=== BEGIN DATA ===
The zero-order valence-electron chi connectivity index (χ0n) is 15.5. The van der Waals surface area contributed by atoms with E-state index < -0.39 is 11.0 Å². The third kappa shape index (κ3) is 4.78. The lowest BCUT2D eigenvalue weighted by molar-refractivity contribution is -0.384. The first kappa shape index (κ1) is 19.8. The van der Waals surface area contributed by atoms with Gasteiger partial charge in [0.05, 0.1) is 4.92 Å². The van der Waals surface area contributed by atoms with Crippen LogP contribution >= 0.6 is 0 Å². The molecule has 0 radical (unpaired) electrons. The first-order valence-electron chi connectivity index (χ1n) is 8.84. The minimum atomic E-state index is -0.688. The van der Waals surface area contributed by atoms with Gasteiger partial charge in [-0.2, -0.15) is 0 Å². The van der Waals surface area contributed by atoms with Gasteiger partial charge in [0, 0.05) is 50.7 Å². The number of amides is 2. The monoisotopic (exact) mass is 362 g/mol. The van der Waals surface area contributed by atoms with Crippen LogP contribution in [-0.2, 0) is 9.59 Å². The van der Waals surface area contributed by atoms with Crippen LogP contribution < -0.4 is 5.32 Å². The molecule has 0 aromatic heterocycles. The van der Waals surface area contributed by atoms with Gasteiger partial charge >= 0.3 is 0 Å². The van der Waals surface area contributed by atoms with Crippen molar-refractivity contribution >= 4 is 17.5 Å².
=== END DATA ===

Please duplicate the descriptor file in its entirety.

The zero-order valence-electron chi connectivity index (χ0n) is 15.5. The van der Waals surface area contributed by atoms with E-state index < -0.39 is 11.0 Å². The third kappa shape index (κ3) is 4.78. The lowest BCUT2D eigenvalue weighted by molar-refractivity contribution is -0.384. The first kappa shape index (κ1) is 19.8. The van der Waals surface area contributed by atoms with Gasteiger partial charge in [0.05, 0.1) is 4.92 Å². The van der Waals surface area contributed by atoms with Crippen LogP contribution >= 0.6 is 0 Å². The molecule has 0 radical (unpaired) electrons. The first-order valence-electron chi connectivity index (χ1n) is 8.84. The minimum atomic E-state index is -0.688. The van der Waals surface area contributed by atoms with Gasteiger partial charge in [-0.2, -0.15) is 0 Å². The van der Waals surface area contributed by atoms with Gasteiger partial charge in [0, 0.05) is 50.7 Å². The number of amides is 2. The monoisotopic (exact) mass is 362 g/mol. The van der Waals surface area contributed by atoms with Crippen LogP contribution in [-0.2, 0) is 9.59 Å². The van der Waals surface area contributed by atoms with Crippen LogP contribution < -0.4 is 5.32 Å². The molecule has 0 aromatic heterocycles. The van der Waals surface area contributed by atoms with Gasteiger partial charge >= 0.3 is 0 Å². The van der Waals surface area contributed by atoms with Crippen molar-refractivity contribution >= 4 is 17.5 Å².